Differences in colorectal cancer survival between European and US populations: the importance of sub-site and morphology.

Istituto Nazionale per lo Studio e la Cura dei Tumori, Division of Epidemiology, Via Venezian 1, 1-20133 Milan, Italy.
European Journal of Cancer (Impact Factor: 4.82). 11/2003; 39(15):2214-22. DOI: 10.1016/S0959-8049(03)00549-5
Source: PubMed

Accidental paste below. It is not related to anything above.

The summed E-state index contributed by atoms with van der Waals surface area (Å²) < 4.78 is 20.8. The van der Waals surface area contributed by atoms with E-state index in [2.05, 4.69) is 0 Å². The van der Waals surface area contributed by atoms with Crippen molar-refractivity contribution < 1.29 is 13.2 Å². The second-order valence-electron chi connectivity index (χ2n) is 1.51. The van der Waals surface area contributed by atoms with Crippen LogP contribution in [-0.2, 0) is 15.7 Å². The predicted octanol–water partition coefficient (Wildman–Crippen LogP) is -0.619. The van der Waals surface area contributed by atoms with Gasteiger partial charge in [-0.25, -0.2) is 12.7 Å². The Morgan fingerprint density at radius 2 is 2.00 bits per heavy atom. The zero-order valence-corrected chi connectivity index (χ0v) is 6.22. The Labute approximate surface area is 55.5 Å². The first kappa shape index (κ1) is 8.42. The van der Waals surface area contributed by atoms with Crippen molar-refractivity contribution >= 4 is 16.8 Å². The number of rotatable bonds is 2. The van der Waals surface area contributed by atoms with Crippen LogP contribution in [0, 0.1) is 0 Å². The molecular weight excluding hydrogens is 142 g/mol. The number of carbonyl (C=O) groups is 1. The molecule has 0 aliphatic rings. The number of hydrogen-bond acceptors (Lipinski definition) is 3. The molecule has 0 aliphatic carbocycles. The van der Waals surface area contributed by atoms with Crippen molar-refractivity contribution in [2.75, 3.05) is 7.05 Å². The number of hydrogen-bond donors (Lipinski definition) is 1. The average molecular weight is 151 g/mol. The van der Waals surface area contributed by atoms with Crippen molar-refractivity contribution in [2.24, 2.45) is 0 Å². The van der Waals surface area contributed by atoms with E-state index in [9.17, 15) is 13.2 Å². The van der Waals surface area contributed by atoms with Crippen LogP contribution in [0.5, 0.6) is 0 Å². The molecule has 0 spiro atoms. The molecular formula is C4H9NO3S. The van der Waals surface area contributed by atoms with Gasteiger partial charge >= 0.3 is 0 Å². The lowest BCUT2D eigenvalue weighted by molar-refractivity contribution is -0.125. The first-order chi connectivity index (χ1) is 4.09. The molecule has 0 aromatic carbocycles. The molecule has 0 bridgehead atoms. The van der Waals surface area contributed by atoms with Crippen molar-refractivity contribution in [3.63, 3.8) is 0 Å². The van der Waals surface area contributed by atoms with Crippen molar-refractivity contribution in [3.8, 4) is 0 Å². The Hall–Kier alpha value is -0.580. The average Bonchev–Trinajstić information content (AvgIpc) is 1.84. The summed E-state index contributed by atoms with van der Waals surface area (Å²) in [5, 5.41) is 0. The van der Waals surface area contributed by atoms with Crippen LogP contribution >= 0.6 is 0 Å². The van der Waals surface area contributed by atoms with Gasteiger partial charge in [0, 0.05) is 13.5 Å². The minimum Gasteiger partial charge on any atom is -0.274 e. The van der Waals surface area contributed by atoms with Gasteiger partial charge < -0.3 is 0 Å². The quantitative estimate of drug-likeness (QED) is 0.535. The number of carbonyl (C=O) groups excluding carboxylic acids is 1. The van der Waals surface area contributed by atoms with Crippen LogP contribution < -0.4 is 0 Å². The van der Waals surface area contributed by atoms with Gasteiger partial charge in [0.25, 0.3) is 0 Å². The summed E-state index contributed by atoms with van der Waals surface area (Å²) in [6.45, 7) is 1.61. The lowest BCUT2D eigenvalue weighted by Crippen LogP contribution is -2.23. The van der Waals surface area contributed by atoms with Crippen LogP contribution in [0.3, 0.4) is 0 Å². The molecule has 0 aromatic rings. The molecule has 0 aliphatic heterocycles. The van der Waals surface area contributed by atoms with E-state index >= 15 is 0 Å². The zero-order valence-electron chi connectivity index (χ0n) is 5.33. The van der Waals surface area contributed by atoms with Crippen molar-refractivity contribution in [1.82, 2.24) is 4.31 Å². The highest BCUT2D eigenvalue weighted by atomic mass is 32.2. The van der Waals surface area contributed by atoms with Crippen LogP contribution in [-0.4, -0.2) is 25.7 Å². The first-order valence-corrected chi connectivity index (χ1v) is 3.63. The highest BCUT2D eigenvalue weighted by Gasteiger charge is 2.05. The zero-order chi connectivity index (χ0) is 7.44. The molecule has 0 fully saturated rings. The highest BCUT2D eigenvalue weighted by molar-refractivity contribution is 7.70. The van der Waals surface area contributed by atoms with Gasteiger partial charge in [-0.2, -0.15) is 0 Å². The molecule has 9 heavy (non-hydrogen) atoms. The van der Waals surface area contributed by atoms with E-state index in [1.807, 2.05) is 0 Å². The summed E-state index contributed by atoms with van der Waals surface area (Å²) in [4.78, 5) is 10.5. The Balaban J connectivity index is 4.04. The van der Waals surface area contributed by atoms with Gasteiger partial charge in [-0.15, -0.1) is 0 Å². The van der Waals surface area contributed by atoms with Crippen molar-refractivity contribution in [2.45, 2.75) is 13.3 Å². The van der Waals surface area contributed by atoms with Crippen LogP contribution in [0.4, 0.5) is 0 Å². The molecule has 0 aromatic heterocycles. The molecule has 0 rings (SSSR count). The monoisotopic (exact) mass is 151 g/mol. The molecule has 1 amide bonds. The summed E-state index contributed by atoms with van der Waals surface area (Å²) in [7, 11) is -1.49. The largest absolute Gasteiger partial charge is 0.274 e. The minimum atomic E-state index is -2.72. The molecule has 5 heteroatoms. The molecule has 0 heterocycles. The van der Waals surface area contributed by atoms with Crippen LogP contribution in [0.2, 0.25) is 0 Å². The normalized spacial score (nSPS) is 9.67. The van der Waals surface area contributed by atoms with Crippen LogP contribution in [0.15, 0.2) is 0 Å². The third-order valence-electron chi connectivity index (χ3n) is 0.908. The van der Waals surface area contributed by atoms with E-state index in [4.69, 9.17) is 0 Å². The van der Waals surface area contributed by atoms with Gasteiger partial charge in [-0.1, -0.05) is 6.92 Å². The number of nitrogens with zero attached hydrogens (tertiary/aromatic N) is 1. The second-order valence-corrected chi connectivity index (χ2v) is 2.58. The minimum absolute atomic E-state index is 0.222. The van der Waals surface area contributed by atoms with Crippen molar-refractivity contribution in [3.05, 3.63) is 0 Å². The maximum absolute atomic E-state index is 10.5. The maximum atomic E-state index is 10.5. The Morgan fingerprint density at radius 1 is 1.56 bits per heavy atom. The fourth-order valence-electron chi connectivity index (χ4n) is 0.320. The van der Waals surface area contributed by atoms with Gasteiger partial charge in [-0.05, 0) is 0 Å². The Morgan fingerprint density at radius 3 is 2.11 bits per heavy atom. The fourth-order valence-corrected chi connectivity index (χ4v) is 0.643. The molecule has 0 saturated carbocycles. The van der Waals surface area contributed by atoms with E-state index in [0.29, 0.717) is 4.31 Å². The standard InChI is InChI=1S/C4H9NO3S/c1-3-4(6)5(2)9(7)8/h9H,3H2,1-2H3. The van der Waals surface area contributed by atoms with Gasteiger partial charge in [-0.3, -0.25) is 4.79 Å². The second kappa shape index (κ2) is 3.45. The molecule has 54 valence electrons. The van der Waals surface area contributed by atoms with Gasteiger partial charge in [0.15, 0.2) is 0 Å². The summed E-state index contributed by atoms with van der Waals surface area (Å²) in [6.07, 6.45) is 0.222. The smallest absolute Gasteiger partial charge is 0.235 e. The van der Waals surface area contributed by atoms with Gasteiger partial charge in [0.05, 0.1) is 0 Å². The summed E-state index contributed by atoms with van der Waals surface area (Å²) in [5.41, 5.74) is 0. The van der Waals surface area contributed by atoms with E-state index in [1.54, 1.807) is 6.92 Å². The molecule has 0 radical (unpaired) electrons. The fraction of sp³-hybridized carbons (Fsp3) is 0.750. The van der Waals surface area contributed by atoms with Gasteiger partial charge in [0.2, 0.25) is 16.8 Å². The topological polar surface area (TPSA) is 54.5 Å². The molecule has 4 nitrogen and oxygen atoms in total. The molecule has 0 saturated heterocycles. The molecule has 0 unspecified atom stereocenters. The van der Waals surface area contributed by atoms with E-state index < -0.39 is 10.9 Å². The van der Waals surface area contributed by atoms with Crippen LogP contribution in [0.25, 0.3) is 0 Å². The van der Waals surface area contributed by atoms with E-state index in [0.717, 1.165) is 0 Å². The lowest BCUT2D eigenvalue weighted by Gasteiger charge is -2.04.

ABSTRACT A previous study has shown a lower survival for colorectal cancer in Europe than in the United States of America (USA). It is of interest to examine the extent to which anatomical location and morphological type influence this difference in colorectal cancer survival. We analysed survival for 151,244 European and 53,884 US patients diagnosed with colorectal cancer aged 15-99 years during the period of 1985-1989, obtained from 40 cancer registries that contribute to the EUROCARE study from 17 countries, and nine Surveillance, Epidemiology and End-Results (SEER) registries in the USA. Cases included in the analysis were first primary malignant tumours (ICD-O behaviour code 3 or higher). Relative survival was estimated to correct for competing causes of mortality. The Hakulinen-Tenkanen multiple regression approach was used to examine the prognostic impact of sub-site and ICD-O histology codes. Relative excess risks (RERs) derived from this approach estimate the extent to which the hazard of death differs from that in a reference region after adjustment for mortality in the general population. In order to explore geographical variation, we defined three groups of European registries within which survival rates were known to be broadly similar. The proportion of cases with unspecified sub-site was higher in Europe than the USA (10% versus 2%), but sub-site distributions were broadly similar in the two populations. With the exception of appendix, 5-year survival was 13-22% higher in the USA than in Europe for each anatomical sub-site. The proportion of non-microscopically-verified cases was higher in Europe than the USA (16 versus 3%). Adenocarcinomas arising in a polyp (ICD-O-2 8210, 8261, 8263) were more frequent in the USA than Europe (13 versus 2%). Five-year survival was higher in the USA than Europe for each morphological group, with the exception of non-microscopically-verified cases. When age, gender and sub-site were considered, RERs ranged from 1.52 to 2.40 for the European populations (with the USA as a reference). After inclusion of morphology codes, the range of RERs fell to between 1.28 and 1.86, mainly because of the high frequency of adenocarcinoma in polyps in the USA. This analysis suggests that the large survival advantage for colorectal cancer patients in the USA can only marginally be explained by differences in the distribution of sub-site and morphology. The main explanatory difference is the proportion of adenocarcinoma in polyps.

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